- Read the latest issue of the ProbesOnline E-Newsletter.
what they are
Invitrogen offers a number of primary antibodies against cell junction proteins, including tricellulin.
how they work
Tight junctions form an important barrier of paracellular transport in epithelial cells, and the sealing of two adjacent cells at bicellular tight junctions is well described. The main structural components of bicellular tight junctions are claudins and occludins—tetra–membrane-spanning proteins. Less is known about the structure of tricellular tight junctions, a point where three adjacent cells are in contact with each other. Tricellulin is the first protein identified that specifically concentrates in tricellular tight junctions. Like claudins and occludins, tricellulin protein has four membrane-spanning domains, and it is highly expressed in epithelium-derived tissues such as small intestine, kidney, and lung.
- good specificity for imaging tricellular junctions
- validated reagents with multiple applications and species specificities
- part of a wide-ranging portfolio of antibodies for cell junction research
To browse antibodies by specificity or application, visit www.invitrogen.com/antibodies.
Figures show localization of tricellular junctions using an antibody specific to the carboxy-terminus of tricellulin, in green (Cat. no. 48-8400). Bi-cellular tight junctions are revealed by the localization of occludin, in red (Cat. no. 33-1500).
|Product||Quantity||Applications*||Species reactivity||Clonality||Cat. no.|
|Rabbit Anti-Tricellulin (C-term)||100 μg||WB, ICC||Hu, Ms, Rt, Cn, Ch, Bv, Eq, Mk||Polyclonal, ZMD.699 (Rabbit IgG)||488400|
|Rabbit Anti-Tricellulin (N-term)||100 μg||WB, ICC||Hu, Ms, Rt||Polyclonal, ZMD.698 (Rabbit IgG)||488300|
|Mouse Anti-Occludin||100 μg||WB, E, IF||Hu, Ms, Rt, Cn||Monoclonal, OC-3F10 (Mouse IgG1-κ)||331500|
|Mouse Anti-Occludin-FITC||100 μg||IF||Hu, Ms, Rt, Cn||Monoclonal, OC-3F10 (Mouse IgG1-κ)||331511|
|Mouse anti-Occludin-HRP||100 μg||WB, E||Hu, Ms, Rt, Cn||Monoclonal, OC-3F10 (Mouse IgG1-κ)||331520|
|Rabbit Anti-Occludin||100 μg||WB, E, IP, IF, IHC, ICC||Hu, Ms, Rt, Cn||Polyclonal, Z-T22 (Rabbit IgG)||711500|
|Mouse Anti-ZO-1||100 μg||WB, E, IF||Hu, Cn||Monoclonal, ZO1-1A12 (Mouse IgG1-κ)||339100|
|Mouse Anti-ZO-1-FITC||100 μg||WB, E, IF||Hu, Ms, Rt, Rb, Ch, Cn, X||Monoclonal, ZO1-1A12 (Mouse IgG1-κ)||339111|
|Rabbit Anti-ZO-1||100 μg||ICC||Hu, Ms, Rt, Cn, Gp||Polyclonal, Z-R1 (Rabbit IgG)||617300|
|Rabbit Anti-ZO-1 (Mid)||100 μg||WB, IF, IHC (frozen)||Hu, Ms, Rt, Cn||Polyclonal, ZMD.436 (Rabbit IgG)||402200|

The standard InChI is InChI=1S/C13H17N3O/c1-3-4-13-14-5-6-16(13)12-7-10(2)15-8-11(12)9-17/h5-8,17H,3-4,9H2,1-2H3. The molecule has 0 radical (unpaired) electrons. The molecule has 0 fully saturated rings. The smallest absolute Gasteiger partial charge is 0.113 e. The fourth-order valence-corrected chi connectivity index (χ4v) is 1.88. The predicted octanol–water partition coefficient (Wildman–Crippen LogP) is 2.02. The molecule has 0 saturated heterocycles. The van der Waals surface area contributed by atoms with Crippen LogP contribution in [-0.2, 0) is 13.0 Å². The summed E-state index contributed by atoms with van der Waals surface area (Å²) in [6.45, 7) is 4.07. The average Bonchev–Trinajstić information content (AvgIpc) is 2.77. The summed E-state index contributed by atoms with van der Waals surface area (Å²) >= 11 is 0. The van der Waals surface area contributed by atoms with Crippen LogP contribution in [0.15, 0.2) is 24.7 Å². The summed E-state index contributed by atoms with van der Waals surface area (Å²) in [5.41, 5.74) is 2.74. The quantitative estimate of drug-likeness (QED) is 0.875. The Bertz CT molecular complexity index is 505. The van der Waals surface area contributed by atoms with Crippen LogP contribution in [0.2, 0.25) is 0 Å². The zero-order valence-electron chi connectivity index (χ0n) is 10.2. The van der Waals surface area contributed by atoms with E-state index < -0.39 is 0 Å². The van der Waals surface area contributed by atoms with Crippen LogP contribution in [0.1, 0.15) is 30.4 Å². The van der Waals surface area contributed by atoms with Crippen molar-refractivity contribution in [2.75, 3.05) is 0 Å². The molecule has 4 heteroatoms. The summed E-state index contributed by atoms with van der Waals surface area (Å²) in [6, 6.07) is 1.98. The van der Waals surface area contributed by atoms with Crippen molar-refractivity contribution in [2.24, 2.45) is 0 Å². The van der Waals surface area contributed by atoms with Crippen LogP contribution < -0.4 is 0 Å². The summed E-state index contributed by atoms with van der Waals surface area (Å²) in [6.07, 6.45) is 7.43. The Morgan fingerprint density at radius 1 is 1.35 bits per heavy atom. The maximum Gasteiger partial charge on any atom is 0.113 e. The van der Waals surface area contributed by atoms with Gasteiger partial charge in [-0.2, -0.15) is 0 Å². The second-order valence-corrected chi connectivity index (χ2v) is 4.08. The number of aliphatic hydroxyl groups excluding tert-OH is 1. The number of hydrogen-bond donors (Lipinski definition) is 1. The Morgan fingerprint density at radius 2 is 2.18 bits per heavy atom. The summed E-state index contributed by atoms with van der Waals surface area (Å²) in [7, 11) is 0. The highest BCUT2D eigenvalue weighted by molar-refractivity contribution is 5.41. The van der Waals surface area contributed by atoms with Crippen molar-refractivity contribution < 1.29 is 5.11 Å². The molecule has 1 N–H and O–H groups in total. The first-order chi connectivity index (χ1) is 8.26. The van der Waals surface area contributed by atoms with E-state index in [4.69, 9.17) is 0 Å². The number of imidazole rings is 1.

|Rabbit Anti-ZO-1 (N-term)||100 μg||WB, IF, IHC||Hu, Ms, Rt, Cn||Polyclonal, ZMD.437 (Rabbit IgG)||402300|
|*WB = western blot, ICC = immunocytochemistry, IP = immunoprecipitation,
IHC = Immunohistochemistry, IF = immunofluorescence, E = ELISA.
what it is
The immune system is regulated and maintained through apoptosis, a normal process in which cell populations are deleted in response to self-recognition, failure to bind MHC, and cytokine/growth factor withdrawal. To facilitate detection of apoptosis, we have developed a multiplex sandwich immunoassay that permits the simultaneous detection of three important biomarkers: cytochrome c (a protein that normally resides within the intermitochondrial space that is released to the cytosol in response to apoptotic stimuli), cleaved caspase-3 [175/176] (an important reporter for initiator caspase activation), and cleaved poly (ADP-ribose) polymerase (PARP) [214/215] (an important reporter for caspase-3 activation).
how it works
The Invitrogen Apoptosis 3-plex Panel is a solid-phase sandwich immunoassay that is designed for use with the Luminex® 100™ or 200™ instrument. Beads of defined spectral properties conjugated to analyte-specific capture antibodies, and samples (including standards of known analyte concentration, control specimens, and unknowns) are pipetted into the wells of a filter-bottom microplate and incubated for 2 hours. During this first incubation, analytes bind to the immobilized capture antibodies. After washing, a detector antibody is added to the mixture for 1 hour. At the end of this incubation, the beads are again washed and then incubated with an RPE conjugate (containing anti-rabbit RPE plus streptavidin RPE) for 30 minutes. During this final incubation, the RPE conjugate binds to the detector antibodies associated with the immune complexes on the beads, forming four-member solid-phase sandwiches. After washing to remove unbound RPE conjugate, the beads are analyzed with the Luminex® 100™ or 200™ instrument. By monitoring the spectral properties of the beads and the amount of associated RPE fluorescence, the concentrations of the three analytes can be determined.